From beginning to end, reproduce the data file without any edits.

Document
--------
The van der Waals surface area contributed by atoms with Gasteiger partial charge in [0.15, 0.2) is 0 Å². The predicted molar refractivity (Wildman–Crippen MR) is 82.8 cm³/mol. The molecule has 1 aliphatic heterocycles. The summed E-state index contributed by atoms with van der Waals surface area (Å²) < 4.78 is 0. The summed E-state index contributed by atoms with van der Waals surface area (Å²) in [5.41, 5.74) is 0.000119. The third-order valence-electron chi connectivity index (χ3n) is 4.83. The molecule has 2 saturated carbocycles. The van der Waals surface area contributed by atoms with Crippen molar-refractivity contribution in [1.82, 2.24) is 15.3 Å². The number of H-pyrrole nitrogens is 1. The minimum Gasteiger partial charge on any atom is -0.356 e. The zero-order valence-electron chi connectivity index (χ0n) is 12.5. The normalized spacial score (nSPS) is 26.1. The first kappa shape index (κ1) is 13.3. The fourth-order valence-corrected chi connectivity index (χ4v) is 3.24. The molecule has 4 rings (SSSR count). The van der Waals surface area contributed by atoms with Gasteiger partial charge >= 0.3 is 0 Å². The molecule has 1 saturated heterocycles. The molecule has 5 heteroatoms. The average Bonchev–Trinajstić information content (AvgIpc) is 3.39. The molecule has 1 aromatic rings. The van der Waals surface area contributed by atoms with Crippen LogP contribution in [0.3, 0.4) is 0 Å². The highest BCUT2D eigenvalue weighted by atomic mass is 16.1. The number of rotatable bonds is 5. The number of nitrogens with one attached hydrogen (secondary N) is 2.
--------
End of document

The van der Waals surface area contributed by atoms with Gasteiger partial charge in [0.15, 0.2) is 0 Å². The predicted molar refractivity (Wildman–Crippen MR) is 82.8 cm³/mol. The molecule has 1 aliphatic heterocycles. The summed E-state index contributed by atoms with van der Waals surface area (Å²) < 4.78 is 0. The summed E-state index contributed by atoms with van der Waals surface area (Å²) in [5.41, 5.74) is 0.000119. The third-order valence-electron chi connectivity index (χ3n) is 4.83. The molecule has 2 saturated carbocycles. The van der Waals surface area contributed by atoms with Crippen molar-refractivity contribution in [1.82, 2.24) is 15.3 Å². The number of H-pyrrole nitrogens is 1. The minimum Gasteiger partial charge on any atom is -0.356 e. The zero-order valence-electron chi connectivity index (χ0n) is 12.5. The normalized spacial score (nSPS) is 26.1. The first kappa shape index (κ1) is 13.3. The fourth-order valence-corrected chi connectivity index (χ4v) is 3.24. The molecule has 4 rings (SSSR count). The van der Waals surface area contributed by atoms with Gasteiger partial charge >= 0.3 is 0 Å². The molecule has 1 saturated heterocycles. The molecule has 5 heteroatoms. The average Bonchev–Trinajstić information content (AvgIpc) is 3.39. The molecule has 1 aromatic rings. The van der Waals surface area contributed by atoms with Crippen LogP contribution in [0.3, 0.4) is 0 Å². The highest BCUT2D eigenvalue weighted by atomic mass is 16.1. The number of rotatable bonds is 5. The number of nitrogens with one attached hydrogen (secondary N) is 2.